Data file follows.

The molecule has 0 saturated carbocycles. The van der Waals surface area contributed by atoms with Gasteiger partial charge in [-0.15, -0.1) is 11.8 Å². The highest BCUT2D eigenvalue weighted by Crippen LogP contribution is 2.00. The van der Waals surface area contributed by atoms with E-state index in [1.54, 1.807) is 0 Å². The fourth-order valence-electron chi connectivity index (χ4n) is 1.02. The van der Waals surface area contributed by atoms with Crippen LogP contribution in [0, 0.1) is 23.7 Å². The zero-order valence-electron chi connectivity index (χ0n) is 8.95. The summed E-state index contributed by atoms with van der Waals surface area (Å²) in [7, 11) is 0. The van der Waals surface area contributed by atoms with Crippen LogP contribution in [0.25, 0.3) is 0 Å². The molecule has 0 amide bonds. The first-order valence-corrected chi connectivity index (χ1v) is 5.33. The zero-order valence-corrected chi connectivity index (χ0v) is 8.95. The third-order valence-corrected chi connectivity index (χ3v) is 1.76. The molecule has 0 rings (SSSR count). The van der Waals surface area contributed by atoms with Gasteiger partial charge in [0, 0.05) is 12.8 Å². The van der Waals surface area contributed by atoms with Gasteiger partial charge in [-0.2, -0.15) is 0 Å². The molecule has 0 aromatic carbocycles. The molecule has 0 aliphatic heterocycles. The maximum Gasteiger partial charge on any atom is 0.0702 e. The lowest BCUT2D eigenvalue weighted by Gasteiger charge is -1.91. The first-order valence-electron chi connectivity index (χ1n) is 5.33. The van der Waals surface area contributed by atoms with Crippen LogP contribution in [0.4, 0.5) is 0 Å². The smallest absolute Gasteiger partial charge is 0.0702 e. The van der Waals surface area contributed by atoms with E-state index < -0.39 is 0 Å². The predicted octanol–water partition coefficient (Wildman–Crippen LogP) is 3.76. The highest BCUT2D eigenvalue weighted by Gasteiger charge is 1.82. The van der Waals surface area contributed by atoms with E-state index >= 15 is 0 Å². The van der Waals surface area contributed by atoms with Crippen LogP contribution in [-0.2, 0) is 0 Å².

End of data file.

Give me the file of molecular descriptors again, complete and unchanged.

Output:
The molecule has 0 saturated carbocycles. The van der Waals surface area contributed by atoms with Gasteiger partial charge in [-0.15, -0.1) is 11.8 Å². The highest BCUT2D eigenvalue weighted by Crippen LogP contribution is 2.00. The van der Waals surface area contributed by atoms with E-state index in [1.54, 1.807) is 0 Å². The fourth-order valence-electron chi connectivity index (χ4n) is 1.02. The van der Waals surface area contributed by atoms with Crippen LogP contribution in [0, 0.1) is 23.7 Å². The zero-order valence-electron chi connectivity index (χ0n) is 8.95. The summed E-state index contributed by atoms with van der Waals surface area (Å²) in [7, 11) is 0. The van der Waals surface area contributed by atoms with Crippen LogP contribution in [0.25, 0.3) is 0 Å². The molecule has 0 amide bonds. The first-order valence-corrected chi connectivity index (χ1v) is 5.33. The zero-order valence-corrected chi connectivity index (χ0v) is 8.95. The third-order valence-corrected chi connectivity index (χ3v) is 1.76. The molecule has 0 rings (SSSR count). The van der Waals surface area contributed by atoms with Gasteiger partial charge in [0, 0.05) is 12.8 Å². The van der Waals surface area contributed by atoms with Gasteiger partial charge in [-0.2, -0.15) is 0 Å². The molecule has 0 aromatic carbocycles. The molecule has 0 aliphatic heterocycles. The maximum Gasteiger partial charge on any atom is 0.0702 e. The lowest BCUT2D eigenvalue weighted by Gasteiger charge is -1.91. The first-order valence-electron chi connectivity index (χ1n) is 5.33. The van der Waals surface area contributed by atoms with Crippen LogP contribution in [0.4, 0.5) is 0 Å². The smallest absolute Gasteiger partial charge is 0.0702 e. The van der Waals surface area contributed by atoms with E-state index < -0.39 is 0 Å². The predicted octanol–water partition coefficient (Wildman–Crippen LogP) is 3.76. The highest BCUT2D eigenvalue weighted by Gasteiger charge is 1.82. The van der Waals surface area contributed by atoms with E-state index >= 15 is 0 Å². The van der Waals surface area contributed by atoms with Crippen LogP contribution in [-0.2, 0) is 0 Å².